Nice Guys Sleep Alone won the Silver Audience Award at the Las Vegas International Film Festival
Easter Egg: To read the Pre-Relationship Agreement, click on the Lunacy Logo in the Main Menu
Stu Pollard's debut feature is based on the 1986 book “Nice Guys Sleep Alone: Dating In The Difficult Eighties” by Bruce Feirstein (an author perhaps better known for his recent contributions to several James Bond films).
Director Pollard assembled a good mix of independent and high profile names – the latter actors certainly good for marquee value, but in this instance, they're well cast in their respective supporting roles. Morgan Fairchild makes an amusing appearance as the hopeful mother of Carter's former girlfriend; and Las Vegas and former General Hospital star Vanessa Marcil shows her comedic skills as Carter's sharp-toothed, former step-sister. Newcomers Sean O'Bryan, Sybil Temchen, and co-star Blake Steury also have a first date/phone call scene that's just plain hysterical.
Pollard's DVD – initially self-distributed at www.niceguysmovie.com, and now available through Vanguard Cinema – offers an attractive widescreen, non-anamorphic transfer, which showcases the rich cinematography by Nathan Hope. Shot in Kentucky, the colour schemes are really well balanced, and expertly coordinate the film's precise art direction and set decor. Achieving a curious retro-eighties feel, the warm cinematography really embraces deep primary colours, and the DVD's transfer offers a similarly good balance of blacks and dark blues during night scenes.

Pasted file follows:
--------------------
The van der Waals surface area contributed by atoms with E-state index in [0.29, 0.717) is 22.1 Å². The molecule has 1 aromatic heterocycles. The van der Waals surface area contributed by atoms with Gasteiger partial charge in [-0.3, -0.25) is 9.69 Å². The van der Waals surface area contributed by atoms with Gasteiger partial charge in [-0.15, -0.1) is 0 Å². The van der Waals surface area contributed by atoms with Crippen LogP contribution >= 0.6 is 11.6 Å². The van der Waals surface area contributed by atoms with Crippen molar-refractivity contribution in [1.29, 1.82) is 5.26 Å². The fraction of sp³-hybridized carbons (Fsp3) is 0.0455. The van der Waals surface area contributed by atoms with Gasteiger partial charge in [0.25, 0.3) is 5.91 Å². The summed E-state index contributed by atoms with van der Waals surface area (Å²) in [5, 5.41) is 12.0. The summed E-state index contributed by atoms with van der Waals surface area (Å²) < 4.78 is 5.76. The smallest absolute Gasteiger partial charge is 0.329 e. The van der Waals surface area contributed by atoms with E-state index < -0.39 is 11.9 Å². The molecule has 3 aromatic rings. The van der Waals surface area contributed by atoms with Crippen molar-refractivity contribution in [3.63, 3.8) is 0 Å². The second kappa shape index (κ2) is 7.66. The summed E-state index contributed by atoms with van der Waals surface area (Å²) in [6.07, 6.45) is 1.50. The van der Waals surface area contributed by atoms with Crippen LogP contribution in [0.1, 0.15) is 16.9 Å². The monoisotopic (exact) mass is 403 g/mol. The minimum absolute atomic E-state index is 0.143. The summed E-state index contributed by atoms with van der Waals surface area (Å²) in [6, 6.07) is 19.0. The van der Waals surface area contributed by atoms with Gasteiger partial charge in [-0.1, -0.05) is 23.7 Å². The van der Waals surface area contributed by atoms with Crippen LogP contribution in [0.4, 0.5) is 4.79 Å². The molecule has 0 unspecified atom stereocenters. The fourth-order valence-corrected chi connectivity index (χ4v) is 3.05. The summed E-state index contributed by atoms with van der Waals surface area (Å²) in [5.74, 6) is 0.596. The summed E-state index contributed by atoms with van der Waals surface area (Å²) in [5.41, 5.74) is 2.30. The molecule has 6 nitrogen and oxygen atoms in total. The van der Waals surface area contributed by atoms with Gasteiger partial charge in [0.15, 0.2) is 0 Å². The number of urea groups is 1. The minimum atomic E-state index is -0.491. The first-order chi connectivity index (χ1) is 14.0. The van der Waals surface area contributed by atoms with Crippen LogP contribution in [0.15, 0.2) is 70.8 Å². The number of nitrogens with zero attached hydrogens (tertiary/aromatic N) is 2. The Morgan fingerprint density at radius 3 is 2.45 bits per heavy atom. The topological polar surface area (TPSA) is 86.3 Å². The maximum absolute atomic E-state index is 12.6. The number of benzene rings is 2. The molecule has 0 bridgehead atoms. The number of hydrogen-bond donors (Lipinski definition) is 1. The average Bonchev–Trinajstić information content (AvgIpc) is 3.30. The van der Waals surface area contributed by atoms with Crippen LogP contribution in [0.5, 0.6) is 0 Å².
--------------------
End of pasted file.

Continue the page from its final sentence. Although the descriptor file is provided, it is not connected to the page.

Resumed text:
The extras include a collection of outtakes and deleted scenes, both shown in widescreen, with burnt-in time code; and Pollard provides brief introductions to scene extracts, explaining their original purpose and reasons for elimination. The “Behind the Scenes” featurette combines several production moments during filming, with short interview comments from a few cast members.
Joined by star Sean O'Bryan, Pollard provides a lighthearted commentary track that largely consists of production anecdotes, with some details concerning the deleted materials, and the good fortune enjoyed by the production from Kentucky natives. The gritty nuts and bolts of independent cinema aren't really the focus here – perhaps a bit of a missed opportunity – and director Pollard doesn't discuss in great detail adapting the novel, nor his career before the cameras rolled on his feature film; but taken as a leisurely recollection of making an independent movie, the track's quite satisfying. (There's also a funny motif, courtesy of sound editor Bryan Franklin in the sound booth, who extols the virtues of Marcil's real life looks vs. her celluloid recreation).
Pollard also provides an amusing intro that should be played before the film, and the “Pre-Relationship Agreement” used in the movie (and designed by author Feirstein) is also available at the film's website.
Note: to read an interview with writer/director Stu Pollard, click HERE.
© 2002 Mark R. Hasan